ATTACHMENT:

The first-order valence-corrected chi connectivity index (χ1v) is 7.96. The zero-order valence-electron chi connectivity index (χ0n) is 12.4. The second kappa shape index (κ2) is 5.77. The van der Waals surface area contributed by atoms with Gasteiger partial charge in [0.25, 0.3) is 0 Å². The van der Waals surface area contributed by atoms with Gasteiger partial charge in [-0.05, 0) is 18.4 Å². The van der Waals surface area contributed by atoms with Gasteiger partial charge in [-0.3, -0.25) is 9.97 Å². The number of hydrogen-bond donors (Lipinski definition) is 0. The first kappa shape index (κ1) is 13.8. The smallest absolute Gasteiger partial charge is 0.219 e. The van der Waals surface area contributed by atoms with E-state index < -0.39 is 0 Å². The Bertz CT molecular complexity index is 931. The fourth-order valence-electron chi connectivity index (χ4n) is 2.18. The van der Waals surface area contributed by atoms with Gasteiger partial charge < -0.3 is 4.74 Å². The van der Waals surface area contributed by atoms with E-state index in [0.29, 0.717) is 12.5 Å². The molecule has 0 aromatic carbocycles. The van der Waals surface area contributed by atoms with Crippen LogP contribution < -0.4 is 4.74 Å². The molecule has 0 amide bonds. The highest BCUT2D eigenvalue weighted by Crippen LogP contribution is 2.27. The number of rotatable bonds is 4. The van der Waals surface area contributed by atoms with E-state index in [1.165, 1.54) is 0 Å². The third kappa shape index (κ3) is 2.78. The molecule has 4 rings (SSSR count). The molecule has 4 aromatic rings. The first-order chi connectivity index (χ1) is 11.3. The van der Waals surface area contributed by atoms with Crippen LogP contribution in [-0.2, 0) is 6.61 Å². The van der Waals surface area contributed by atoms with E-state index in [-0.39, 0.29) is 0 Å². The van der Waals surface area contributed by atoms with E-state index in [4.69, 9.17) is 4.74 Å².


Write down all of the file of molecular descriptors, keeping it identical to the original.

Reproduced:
The first-order valence-corrected chi connectivity index (χ1v) is 7.96. The zero-order valence-electron chi connectivity index (χ0n) is 12.4. The second kappa shape index (κ2) is 5.77. The van der Waals surface area contributed by atoms with Gasteiger partial charge in [0.25, 0.3) is 0 Å². The van der Waals surface area contributed by atoms with Gasteiger partial charge in [-0.05, 0) is 18.4 Å². The van der Waals surface area contributed by atoms with Gasteiger partial charge in [-0.3, -0.25) is 9.97 Å². The number of hydrogen-bond donors (Lipinski definition) is 0. The first kappa shape index (κ1) is 13.8. The smallest absolute Gasteiger partial charge is 0.219 e. The van der Waals surface area contributed by atoms with E-state index < -0.39 is 0 Å². The Bertz CT molecular complexity index is 931. The fourth-order valence-electron chi connectivity index (χ4n) is 2.18. The van der Waals surface area contributed by atoms with Gasteiger partial charge < -0.3 is 4.74 Å². The van der Waals surface area contributed by atoms with E-state index in [0.29, 0.717) is 12.5 Å². The molecule has 0 aromatic carbocycles. The van der Waals surface area contributed by atoms with Crippen LogP contribution < -0.4 is 4.74 Å². The molecule has 0 amide bonds. The highest BCUT2D eigenvalue weighted by Crippen LogP contribution is 2.27. The number of rotatable bonds is 4. The van der Waals surface area contributed by atoms with E-state index in [1.165, 1.54) is 0 Å². The third kappa shape index (κ3) is 2.78. The molecule has 4 rings (SSSR count). The molecule has 4 aromatic rings. The first-order chi connectivity index (χ1) is 11.3. The van der Waals surface area contributed by atoms with Crippen LogP contribution in [-0.2, 0) is 6.61 Å². The van der Waals surface area contributed by atoms with E-state index in [-0.39, 0.29) is 0 Å². The van der Waals surface area contributed by atoms with E-state index in [4.69, 9.17) is 4.74 Å².